Basic cybersecurity hygiene issues were missed without an accurate picture of what the company was doing when it came to cybersecurity. Having real-time monitoring solutions in place could have given investors a better understanding of the security risks and improvements needed when the deal went through, and potentially even reduce the cost of the initial acquisition. While Marriot serves as an example for retailers, an alarming 3 in 4 retailers have been hacked by cyber criminals. This is further expressing the urgency in ensuring cybersecurity is factored into the due diligence process.

 Deeper due diligence is key

The due diligence processes each company undergoes when making an investment will vary depending on the company, industry, and region. While there is no universal standard, it is critical that companies get it right and understand potential areas of concern they may be inheriting. Many retail investors focus strictly on factors like ethical sourcing and corporate social responsibility programs, but it's important that the structural integrity of its technology and cyber posture is examined.

 There are five pillars investors should pay close attention to when it comes to due diligence including basic company information, financial information, political and reputational risk, operational risk and cyber risk. While many companies zero in on financial information, not enough put an emphasis on cybersecurity risk. 

 When it comes to cyber risk, assessments are commonly completed using basic tactics such as a questionnaire or interview. In some cases, a technical penetration test may allow an acquirer to test the security of some systems. This is not always easy to obtain and the data obtained doesn't always give the bigger picture.

 Investors should request records and documentation of IT security initiatives, any known incidents, and recent assessments conducted by third parties (including physical security). Investors should also leverage externally observable data, including data provided by security rating providers, which can provide objective evidence of past performance. Data on vulnerabilities, infections, patching rates, and other indicators of cybersecurity hygiene are available for investors to evaluate.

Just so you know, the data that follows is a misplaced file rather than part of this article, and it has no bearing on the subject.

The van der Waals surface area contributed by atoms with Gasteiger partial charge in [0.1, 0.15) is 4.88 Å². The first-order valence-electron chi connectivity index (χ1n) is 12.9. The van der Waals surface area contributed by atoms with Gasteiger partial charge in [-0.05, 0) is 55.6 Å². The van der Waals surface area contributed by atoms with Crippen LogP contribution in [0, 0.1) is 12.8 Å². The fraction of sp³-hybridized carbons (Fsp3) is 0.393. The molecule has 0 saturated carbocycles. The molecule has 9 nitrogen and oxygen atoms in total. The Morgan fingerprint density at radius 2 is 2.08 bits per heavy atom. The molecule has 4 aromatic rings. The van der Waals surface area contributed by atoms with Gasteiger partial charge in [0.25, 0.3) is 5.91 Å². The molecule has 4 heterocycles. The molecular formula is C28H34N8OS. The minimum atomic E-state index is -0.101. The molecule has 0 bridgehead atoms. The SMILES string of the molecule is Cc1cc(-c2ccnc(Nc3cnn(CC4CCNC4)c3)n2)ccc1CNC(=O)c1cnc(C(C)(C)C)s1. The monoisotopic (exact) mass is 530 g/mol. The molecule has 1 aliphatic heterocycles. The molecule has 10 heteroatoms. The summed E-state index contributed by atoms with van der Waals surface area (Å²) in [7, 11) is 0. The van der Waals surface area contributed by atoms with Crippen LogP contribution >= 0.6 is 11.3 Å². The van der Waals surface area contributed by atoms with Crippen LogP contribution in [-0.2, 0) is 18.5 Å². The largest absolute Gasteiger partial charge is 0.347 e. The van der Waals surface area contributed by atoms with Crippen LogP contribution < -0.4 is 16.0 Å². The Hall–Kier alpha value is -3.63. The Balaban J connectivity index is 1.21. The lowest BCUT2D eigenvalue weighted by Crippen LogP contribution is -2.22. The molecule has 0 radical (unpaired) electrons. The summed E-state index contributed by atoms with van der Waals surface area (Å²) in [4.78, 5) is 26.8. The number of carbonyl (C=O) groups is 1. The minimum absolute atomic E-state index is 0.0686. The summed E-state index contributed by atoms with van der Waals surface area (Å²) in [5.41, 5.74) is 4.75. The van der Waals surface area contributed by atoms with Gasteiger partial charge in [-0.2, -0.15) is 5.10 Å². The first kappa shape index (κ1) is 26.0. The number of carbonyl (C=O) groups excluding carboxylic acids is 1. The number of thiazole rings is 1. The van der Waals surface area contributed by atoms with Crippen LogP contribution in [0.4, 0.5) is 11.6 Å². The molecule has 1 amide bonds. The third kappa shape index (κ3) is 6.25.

What's more, for the acquisition target, ensuring your business already has these systems in place can help your business become an even more attractive target by demonstrating strong cybersecurity performance.


The SEC needs to set standards

In 2011, the SEC issued a set of disclosure guidelines that told companies to disclose any potential cyber risk, possible effects of that risk, as well as the status of internal controls and risk management procedures in place. This guidance was updated in 2018 and adopted as commission guidance.

 It's time that the SEC did more to ensure that investors are informed of cyber risk. Clear disclosure and transparency standards would make it harder for companies to keep the public and their shareholders in the dark about financial losses and potential cyber threats.

 What may be needed is a consistent framework for disclosing cyber risk, financial impact, security controls, and third-party assessments. By developing a clearer disclosure framework, the SEC could ensure that investors are protected and companies would be held accountable for their security procedures, making it more likely that they would regularly measure security performance and creating a safer environment all around.

 The SEC should seek to convene meetings with institutional investors, shareholders, and companies to determine the effectiveness of existing disclosure requirements; where gaps may be present; and whether additional standards or requirements may be necessary.

 A major security breach can be detrimental, especially to retailers operating on low margins. As the pandemic further accelerates the shift away from brick and mortar and onto online retail, retailers are facing new challenges when it comes to security — challenges that can have devastating consequences if not addressed entirely. There is not nearly enough emphasis on cybersecurity in M&A deals. Widening the scope of corporate due diligence programs allows investors to uncover all facets of risks and set them up for a stronger investment.

 By implementing simple measures and a great due diligence process to assess risk, retailers can make a major impact on their bottom line, and have peace of mind before executing any deal. Apart from looking at company offerings, the structural integrity of IT systems and cybersecurity posture could just as easily outweigh the benefit. 

 -- By Stephen Boyer, co-founder and CTO at BitSight